The band, which are famous for a string of top 10 singles including 'The Only One I Know', 'North Country Boy' and 'One To Another', are currently putting the finishing touches to their, as yet unnamed, new album, which is slated for an early 2008 free-to-download release via the Xfm website.
The station also plans to make The Charlatans' forthcoming single, 'You Cross My Path', free to download from its website on October 22; the band will also be interviewed on Xfm's 'Music: Response' on October 4.
Xfm said it had been in talks about the deal for a couple of months after it emerged that the band, had the backing of Alan McGee, founder of the Poptones and now defunct Creation label; had their own recording studio; and were out of contract with their UK label, Sanctuary.
McGee said the decision to give away the album could create a "new business model" for the industry, after claiming the majority of revenue produced by artists came from tours, merchandise and synchronisation deals.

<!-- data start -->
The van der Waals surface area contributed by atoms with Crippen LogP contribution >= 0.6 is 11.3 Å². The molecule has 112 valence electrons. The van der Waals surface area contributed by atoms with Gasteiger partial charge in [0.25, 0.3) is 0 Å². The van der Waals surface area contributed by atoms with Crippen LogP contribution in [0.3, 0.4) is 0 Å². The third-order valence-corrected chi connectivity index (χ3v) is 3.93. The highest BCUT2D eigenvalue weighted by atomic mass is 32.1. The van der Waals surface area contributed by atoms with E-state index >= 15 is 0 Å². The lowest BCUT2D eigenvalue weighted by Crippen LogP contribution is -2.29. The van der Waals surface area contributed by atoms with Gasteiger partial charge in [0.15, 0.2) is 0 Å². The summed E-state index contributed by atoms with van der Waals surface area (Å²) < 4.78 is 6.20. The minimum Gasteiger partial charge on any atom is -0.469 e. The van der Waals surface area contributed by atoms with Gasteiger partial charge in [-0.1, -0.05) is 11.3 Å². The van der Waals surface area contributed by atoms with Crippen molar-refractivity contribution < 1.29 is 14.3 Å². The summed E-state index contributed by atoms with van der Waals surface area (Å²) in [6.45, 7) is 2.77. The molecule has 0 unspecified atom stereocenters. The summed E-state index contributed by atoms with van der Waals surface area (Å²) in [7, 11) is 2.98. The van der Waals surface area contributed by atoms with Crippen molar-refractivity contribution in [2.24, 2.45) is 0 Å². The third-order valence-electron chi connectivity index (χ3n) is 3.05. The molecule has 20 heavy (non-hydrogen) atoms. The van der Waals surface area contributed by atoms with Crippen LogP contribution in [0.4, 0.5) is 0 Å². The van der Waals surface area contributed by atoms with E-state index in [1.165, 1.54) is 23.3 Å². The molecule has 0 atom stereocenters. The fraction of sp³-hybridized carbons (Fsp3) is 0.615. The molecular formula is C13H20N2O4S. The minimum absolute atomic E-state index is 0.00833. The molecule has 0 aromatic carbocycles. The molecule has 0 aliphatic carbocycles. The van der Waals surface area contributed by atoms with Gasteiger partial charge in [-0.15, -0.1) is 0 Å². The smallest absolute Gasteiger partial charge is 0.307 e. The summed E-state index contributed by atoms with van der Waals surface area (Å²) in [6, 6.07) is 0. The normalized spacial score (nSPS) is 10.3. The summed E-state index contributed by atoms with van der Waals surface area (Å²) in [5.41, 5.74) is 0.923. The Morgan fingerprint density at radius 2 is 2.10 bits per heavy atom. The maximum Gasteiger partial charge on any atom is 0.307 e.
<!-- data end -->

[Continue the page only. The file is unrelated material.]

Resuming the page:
However, the move could spark criticism from the record industry and retailers, which have traditionally been critical of artists that have given their music away.
In July, Prince sparked a major row with HMV when the singer gave away his latest album, 'Planet Earth', free with The Mail on Sunday. HMV claimed it devalued music and the Entertainment Retailers Association also responded that the move "beggar[ed] belief". However, HMV decided to stock The Mail on Sunday on the day of Prince's album give away.
McGee said: "We were really excited when Xfm got behind us and were as enthusiastic about the download as we are -- they are the first people to embrace music for the people.
"The band will get paid by more people coming to gigs, buying merchandise, publishing and synch fees. I believe it's the future business model."
The Entertainment Retailers Association has responded to The Charlatans Xfm deal by stating it could be damaging for the music business as a whole.
In an interview in The Independent, Kim Bayley, director-general of the Entertainment Retailers Association, said: "This model is fine if you are a band that has already made it but our worry as an association would be whether it takes away that ability of new bands to get their foot on the first rung of the ladder."
Tim Burgess, lead singer of The Charlatans, added: "We want the people to own the music and we want the artist, i.e. us, to own the copyright. Why let a record company get in the way of people getting the music?"